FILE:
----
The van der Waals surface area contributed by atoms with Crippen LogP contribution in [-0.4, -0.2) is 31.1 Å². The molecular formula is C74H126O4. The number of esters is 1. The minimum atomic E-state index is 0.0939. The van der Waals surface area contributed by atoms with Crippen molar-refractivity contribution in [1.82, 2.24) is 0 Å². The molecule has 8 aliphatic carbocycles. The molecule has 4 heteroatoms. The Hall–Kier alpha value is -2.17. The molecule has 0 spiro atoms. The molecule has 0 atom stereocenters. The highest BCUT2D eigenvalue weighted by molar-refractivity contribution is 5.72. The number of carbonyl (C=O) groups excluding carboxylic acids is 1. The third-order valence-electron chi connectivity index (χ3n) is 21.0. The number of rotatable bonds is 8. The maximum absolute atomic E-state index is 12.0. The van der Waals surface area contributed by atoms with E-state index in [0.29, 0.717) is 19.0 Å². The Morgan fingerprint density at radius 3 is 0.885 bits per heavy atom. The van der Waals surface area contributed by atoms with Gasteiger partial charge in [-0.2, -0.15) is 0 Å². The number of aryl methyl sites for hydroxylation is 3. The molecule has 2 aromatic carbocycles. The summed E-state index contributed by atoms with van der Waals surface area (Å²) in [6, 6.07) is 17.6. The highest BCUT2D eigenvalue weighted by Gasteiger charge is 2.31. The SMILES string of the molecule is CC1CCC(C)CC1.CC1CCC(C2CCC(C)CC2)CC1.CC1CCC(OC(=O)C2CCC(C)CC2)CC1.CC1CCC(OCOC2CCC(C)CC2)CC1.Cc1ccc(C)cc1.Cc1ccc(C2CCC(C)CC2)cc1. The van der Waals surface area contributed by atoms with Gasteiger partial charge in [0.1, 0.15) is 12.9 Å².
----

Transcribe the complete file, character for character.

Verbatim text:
The van der Waals surface area contributed by atoms with Crippen LogP contribution in [-0.4, -0.2) is 31.1 Å². The molecular formula is C74H126O4. The number of esters is 1. The minimum atomic E-state index is 0.0939. The van der Waals surface area contributed by atoms with Crippen molar-refractivity contribution in [1.82, 2.24) is 0 Å². The molecule has 8 aliphatic carbocycles. The molecule has 4 heteroatoms. The Hall–Kier alpha value is -2.17. The molecule has 0 spiro atoms. The molecule has 0 atom stereocenters. The highest BCUT2D eigenvalue weighted by molar-refractivity contribution is 5.72. The number of carbonyl (C=O) groups excluding carboxylic acids is 1. The third-order valence-electron chi connectivity index (χ3n) is 21.0. The number of rotatable bonds is 8. The maximum absolute atomic E-state index is 12.0. The van der Waals surface area contributed by atoms with E-state index in [0.29, 0.717) is 19.0 Å². The Morgan fingerprint density at radius 3 is 0.885 bits per heavy atom. The van der Waals surface area contributed by atoms with Gasteiger partial charge in [-0.2, -0.15) is 0 Å². The number of aryl methyl sites for hydroxylation is 3. The molecule has 2 aromatic carbocycles. The summed E-state index contributed by atoms with van der Waals surface area (Å²) in [6, 6.07) is 17.6. The highest BCUT2D eigenvalue weighted by Gasteiger charge is 2.31. The SMILES string of the molecule is CC1CCC(C)CC1.CC1CCC(C2CCC(C)CC2)CC1.CC1CCC(OC(=O)C2CCC(C)CC2)CC1.CC1CCC(OCOC2CCC(C)CC2)CC1.Cc1ccc(C)cc1.Cc1ccc(C2CCC(C)CC2)cc1. The van der Waals surface area contributed by atoms with Gasteiger partial charge in [0.1, 0.15) is 12.9 Å².